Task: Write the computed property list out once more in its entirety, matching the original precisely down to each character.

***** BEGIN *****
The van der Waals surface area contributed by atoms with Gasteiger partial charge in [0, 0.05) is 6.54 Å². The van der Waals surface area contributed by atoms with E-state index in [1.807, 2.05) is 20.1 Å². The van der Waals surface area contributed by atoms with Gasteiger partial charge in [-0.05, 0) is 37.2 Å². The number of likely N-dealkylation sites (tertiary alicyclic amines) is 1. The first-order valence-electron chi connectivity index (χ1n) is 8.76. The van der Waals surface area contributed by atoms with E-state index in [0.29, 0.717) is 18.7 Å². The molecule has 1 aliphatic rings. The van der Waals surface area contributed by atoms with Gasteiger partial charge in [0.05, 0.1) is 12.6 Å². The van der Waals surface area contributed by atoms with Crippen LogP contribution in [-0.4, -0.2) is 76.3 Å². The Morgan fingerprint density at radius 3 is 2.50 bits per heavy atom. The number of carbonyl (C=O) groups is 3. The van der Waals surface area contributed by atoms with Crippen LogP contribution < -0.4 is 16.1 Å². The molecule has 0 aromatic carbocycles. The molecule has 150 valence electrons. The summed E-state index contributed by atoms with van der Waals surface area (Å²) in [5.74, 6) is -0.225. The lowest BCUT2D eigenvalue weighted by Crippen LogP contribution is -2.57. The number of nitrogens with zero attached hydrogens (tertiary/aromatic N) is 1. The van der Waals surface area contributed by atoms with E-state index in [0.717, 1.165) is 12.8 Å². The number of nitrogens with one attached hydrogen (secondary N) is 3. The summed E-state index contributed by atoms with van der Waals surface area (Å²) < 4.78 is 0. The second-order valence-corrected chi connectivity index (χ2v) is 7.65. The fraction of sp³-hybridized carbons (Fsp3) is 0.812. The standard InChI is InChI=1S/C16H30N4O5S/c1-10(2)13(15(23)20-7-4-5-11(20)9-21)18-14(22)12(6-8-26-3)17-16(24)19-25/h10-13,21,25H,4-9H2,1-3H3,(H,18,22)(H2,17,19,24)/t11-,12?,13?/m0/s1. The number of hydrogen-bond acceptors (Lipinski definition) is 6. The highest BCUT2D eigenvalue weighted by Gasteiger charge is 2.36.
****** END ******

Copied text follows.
The van der Waals surface area contributed by atoms with Gasteiger partial charge in [0, 0.05) is 6.54 Å². The van der Waals surface area contributed by atoms with E-state index in [1.807, 2.05) is 20.1 Å². The van der Waals surface area contributed by atoms with Gasteiger partial charge in [-0.05, 0) is 37.2 Å². The number of likely N-dealkylation sites (tertiary alicyclic amines) is 1. The first-order valence-electron chi connectivity index (χ1n) is 8.76. The van der Waals surface area contributed by atoms with E-state index in [0.29, 0.717) is 18.7 Å². The molecule has 1 aliphatic rings. The van der Waals surface area contributed by atoms with Gasteiger partial charge in [0.05, 0.1) is 12.6 Å². The van der Waals surface area contributed by atoms with Crippen LogP contribution in [-0.4, -0.2) is 76.3 Å². The Morgan fingerprint density at radius 3 is 2.50 bits per heavy atom. The number of carbonyl (C=O) groups is 3. The van der Waals surface area contributed by atoms with Crippen LogP contribution < -0.4 is 16.1 Å². The molecule has 0 aromatic carbocycles. The molecule has 150 valence electrons. The summed E-state index contributed by atoms with van der Waals surface area (Å²) in [5.74, 6) is -0.225. The lowest BCUT2D eigenvalue weighted by Crippen LogP contribution is -2.57. The number of nitrogens with zero attached hydrogens (tertiary/aromatic N) is 1. The van der Waals surface area contributed by atoms with E-state index in [0.717, 1.165) is 12.8 Å². The number of nitrogens with one attached hydrogen (secondary N) is 3. The summed E-state index contributed by atoms with van der Waals surface area (Å²) < 4.78 is 0. The second-order valence-corrected chi connectivity index (χ2v) is 7.65. The fraction of sp³-hybridized carbons (Fsp3) is 0.812. The standard InChI is InChI=1S/C16H30N4O5S/c1-10(2)13(15(23)20-7-4-5-11(20)9-21)18-14(22)12(6-8-26-3)17-16(24)19-25/h10-13,21,25H,4-9H2,1-3H3,(H,18,22)(H2,17,19,24)/t11-,12?,13?/m0/s1. The number of hydrogen-bond acceptors (Lipinski definition) is 6. The highest BCUT2D eigenvalue weighted by Gasteiger charge is 2.36.